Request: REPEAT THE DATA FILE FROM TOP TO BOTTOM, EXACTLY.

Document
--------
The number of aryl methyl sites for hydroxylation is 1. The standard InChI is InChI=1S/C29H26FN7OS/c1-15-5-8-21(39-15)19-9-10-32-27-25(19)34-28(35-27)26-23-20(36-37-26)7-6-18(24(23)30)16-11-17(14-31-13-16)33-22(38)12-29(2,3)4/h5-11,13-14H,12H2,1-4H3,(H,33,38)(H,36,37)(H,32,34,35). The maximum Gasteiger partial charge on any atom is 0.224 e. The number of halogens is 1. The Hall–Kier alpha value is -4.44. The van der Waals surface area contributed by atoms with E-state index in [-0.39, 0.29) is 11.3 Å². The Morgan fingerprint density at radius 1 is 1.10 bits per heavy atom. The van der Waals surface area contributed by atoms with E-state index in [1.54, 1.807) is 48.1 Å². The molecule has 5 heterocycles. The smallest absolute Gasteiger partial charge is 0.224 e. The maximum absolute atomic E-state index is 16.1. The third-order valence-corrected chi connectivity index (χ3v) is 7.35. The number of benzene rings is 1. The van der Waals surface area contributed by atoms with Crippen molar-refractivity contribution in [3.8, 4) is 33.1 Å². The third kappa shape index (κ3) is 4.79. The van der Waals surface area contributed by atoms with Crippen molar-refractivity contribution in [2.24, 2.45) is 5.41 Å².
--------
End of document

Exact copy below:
The number of aryl methyl sites for hydroxylation is 1. The standard InChI is InChI=1S/C29H26FN7OS/c1-15-5-8-21(39-15)19-9-10-32-27-25(19)34-28(35-27)26-23-20(36-37-26)7-6-18(24(23)30)16-11-17(14-31-13-16)33-22(38)12-29(2,3)4/h5-11,13-14H,12H2,1-4H3,(H,33,38)(H,36,37)(H,32,34,35). The maximum Gasteiger partial charge on any atom is 0.224 e. The number of halogens is 1. The Hall–Kier alpha value is -4.44. The van der Waals surface area contributed by atoms with E-state index in [-0.39, 0.29) is 11.3 Å². The Morgan fingerprint density at radius 1 is 1.10 bits per heavy atom. The van der Waals surface area contributed by atoms with E-state index in [1.54, 1.807) is 48.1 Å². The molecule has 5 heterocycles. The smallest absolute Gasteiger partial charge is 0.224 e. The maximum absolute atomic E-state index is 16.1. The third-order valence-corrected chi connectivity index (χ3v) is 7.35. The number of benzene rings is 1. The van der Waals surface area contributed by atoms with Crippen molar-refractivity contribution in [3.8, 4) is 33.1 Å². The third kappa shape index (κ3) is 4.79. The van der Waals surface area contributed by atoms with Crippen molar-refractivity contribution in [2.24, 2.45) is 5.41 Å².